2 UK stocks I’d put 100% of my money into for passive income

It is always best to diversify an income portfolio. But if I were forced to narrow down my choices, I’d go for this pair of UK stocks.

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There are many ways to generate passive income in today’s digital world. My own preference is to invest in UK stocks that pay dividends into my Stocks and Shares ISA.

At the moment, I have around 20 dividend-paying stocks in my portfolio. This diversification helps me sleep better at night because no single payout is assured. It’s far better to spread risk.

However, if I had to choose just two stocks, I’d plump for this pair of blue chips.


First up is insurer and asset manager Legal & General (LSE: LGEN). This FTSE 100 stock is a stalwart in my income portfolio and currently boasts a juicy 8.1% dividend yield.

Analysts expect the firm’s dividend to rise to 21.4p per share this year. Based on the current share price of 248p, this translates into a massive prospective 8.6% yield.

L&G has a fantastic long-term track record of raising its dividend.

Financial yearDividend per share
2025 (forecast)22.6p
2024 (forecast)21.4p

One potential risk I’d highlight here is new management. We’ve yet to hear details of the strategy moving forward but there is a widespread assumption that international growth will become more of a focus.

While that could be positive for growth, it also introduces execution risk and uncertainty. And markets don’t tend to like stuff like that.

Nevertheless, the long-term picture looks attractive to me. As people live longer, they’ll clearly need to save and invest for an extended retirement.

This creates a larger potential market for L&G’s retirement products, such as annuities and lifetime mortgages, as well as wealth management and inheritance planning.


Second, I’m going with BAE Systems (LSE: BA.). After rising 71% in two years, this defence stock doesn’t carry a particularly high dividend yield any longer. Currently, it is just 2.3%.

However, the firm raised its payout by 11% in 2023, and I think more above-inflation rises are on the cards. That’s because global defence budgets are rising around the world as nations seek to defend themselves in an increasingly uncertain world.

As I write this (12 April), the terrible war in Ukraine has been going on for 778 days, with no end in sight. Meanwhile, the Middle East situation looks bleak and the US and China continue their sabre-rattling.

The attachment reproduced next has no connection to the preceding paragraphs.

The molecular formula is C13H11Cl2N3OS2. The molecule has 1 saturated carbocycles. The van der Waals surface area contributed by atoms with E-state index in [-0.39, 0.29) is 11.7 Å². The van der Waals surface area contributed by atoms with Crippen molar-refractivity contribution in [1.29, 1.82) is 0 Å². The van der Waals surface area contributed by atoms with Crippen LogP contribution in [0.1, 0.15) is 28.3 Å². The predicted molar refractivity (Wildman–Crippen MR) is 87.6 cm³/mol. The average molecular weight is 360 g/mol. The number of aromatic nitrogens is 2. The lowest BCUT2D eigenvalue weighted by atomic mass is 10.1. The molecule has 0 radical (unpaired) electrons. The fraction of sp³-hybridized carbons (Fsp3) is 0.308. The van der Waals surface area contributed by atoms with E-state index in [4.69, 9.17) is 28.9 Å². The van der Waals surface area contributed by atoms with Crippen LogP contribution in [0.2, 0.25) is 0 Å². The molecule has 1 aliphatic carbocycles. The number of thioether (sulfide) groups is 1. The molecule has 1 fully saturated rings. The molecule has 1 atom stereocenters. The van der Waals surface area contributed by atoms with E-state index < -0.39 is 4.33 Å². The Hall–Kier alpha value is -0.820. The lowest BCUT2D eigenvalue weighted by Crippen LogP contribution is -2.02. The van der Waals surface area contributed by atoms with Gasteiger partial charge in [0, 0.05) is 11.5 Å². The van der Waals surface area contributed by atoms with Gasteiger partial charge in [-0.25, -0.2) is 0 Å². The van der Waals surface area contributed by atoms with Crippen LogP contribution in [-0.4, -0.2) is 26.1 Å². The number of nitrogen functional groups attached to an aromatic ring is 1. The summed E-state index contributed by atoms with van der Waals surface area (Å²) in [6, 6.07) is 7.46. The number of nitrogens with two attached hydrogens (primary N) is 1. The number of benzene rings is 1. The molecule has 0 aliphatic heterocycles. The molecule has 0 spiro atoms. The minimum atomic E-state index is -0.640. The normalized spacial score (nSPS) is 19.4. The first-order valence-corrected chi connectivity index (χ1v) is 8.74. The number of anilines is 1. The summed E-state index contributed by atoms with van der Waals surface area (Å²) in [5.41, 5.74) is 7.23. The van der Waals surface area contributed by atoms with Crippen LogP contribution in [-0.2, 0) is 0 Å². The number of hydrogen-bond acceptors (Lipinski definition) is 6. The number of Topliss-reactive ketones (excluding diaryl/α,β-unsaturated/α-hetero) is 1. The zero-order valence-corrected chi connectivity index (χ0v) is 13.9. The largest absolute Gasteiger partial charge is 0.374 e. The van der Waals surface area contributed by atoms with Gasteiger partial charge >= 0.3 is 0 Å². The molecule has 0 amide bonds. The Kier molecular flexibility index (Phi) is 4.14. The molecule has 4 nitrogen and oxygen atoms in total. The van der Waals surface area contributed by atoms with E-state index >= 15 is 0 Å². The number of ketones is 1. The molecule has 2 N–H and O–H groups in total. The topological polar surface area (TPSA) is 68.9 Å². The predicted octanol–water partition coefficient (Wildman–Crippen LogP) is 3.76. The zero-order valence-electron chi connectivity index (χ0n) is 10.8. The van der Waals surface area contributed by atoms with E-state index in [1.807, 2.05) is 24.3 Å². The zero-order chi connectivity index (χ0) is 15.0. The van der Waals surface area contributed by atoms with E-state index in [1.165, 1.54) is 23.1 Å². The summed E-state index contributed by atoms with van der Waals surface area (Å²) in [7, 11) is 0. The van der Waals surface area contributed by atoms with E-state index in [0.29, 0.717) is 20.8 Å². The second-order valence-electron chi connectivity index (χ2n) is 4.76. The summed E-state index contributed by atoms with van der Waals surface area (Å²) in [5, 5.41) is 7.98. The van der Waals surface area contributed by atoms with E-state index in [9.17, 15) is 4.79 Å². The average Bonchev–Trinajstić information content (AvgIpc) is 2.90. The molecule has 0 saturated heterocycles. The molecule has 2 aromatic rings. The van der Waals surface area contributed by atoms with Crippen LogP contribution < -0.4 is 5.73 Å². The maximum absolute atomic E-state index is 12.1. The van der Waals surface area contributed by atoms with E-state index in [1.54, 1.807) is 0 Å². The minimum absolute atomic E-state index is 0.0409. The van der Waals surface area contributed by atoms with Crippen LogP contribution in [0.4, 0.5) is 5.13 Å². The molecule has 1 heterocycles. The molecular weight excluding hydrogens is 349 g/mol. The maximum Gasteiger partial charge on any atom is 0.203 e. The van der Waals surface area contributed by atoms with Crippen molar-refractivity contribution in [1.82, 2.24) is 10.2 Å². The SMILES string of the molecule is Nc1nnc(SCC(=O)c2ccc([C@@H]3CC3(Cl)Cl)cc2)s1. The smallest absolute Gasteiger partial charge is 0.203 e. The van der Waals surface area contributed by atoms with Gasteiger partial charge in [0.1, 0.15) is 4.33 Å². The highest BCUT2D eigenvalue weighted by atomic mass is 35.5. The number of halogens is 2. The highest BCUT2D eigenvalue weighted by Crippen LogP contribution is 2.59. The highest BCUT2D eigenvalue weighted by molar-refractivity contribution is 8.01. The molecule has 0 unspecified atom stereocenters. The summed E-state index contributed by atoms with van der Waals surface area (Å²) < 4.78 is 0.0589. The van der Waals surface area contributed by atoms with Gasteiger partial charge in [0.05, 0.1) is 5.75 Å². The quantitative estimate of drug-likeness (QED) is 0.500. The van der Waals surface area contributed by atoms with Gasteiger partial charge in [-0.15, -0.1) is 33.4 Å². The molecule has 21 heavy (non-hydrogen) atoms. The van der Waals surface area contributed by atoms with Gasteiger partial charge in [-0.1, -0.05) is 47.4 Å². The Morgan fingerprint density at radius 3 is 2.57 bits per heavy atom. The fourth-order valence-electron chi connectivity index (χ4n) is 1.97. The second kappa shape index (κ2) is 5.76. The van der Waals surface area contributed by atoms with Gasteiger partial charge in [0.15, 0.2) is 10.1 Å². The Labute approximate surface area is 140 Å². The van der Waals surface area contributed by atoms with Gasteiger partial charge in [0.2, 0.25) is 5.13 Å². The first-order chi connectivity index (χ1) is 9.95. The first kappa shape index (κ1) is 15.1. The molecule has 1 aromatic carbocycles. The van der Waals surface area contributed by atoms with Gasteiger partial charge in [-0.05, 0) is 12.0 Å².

The best protection starts with an unyielding resolve to do whatever we [US] need to do to maintain the strongest military on the planet — a commitment that is well within our economic capability.

Jamie Dimon, JPMorgan Chase 2023 annual report

In 2023, BAE’s order backlog rose to £69.8bn, up from £58.9bn in 2022. Net profit was £1.85bn and is forecast to rise above £2.2bn in 2025.

One issue here is that the stock now trades on a price-to-earnings (P/E) ratio of 21.7. For context, the P/E ratio was just 13.5 at the end of 2019. So this isn’t a cheap stock any longer.

That said, Russia’s invasion of Ukraine has changed everything. European re-armament is likely just getting started, with 13 of 32 NATO countries still to meet their committed 2% spend of GDP on defence.

Consequently, I think the BAE share price and dividends will trend higher from this point.

Should you invest, the value of your investment may rise or fall and your capital is at risk. Before investing, your individual circumstances should be assessed. Consider taking independent financial advice.

JPMorgan Chase is an advertising partner of The Ascent, a Motley Fool company. Ben McPoland has positions in BAE Systems and Legal & General Group Plc. The Motley Fool UK has recommended BAE Systems. Views expressed on the companies mentioned in this article are those of the writer and therefore may differ from the official recommendations we make in our subscription services such as Share Advisor, Hidden Winners and Pro. Here at The Motley Fool we believe that considering a diverse range of insights makes us better investors.

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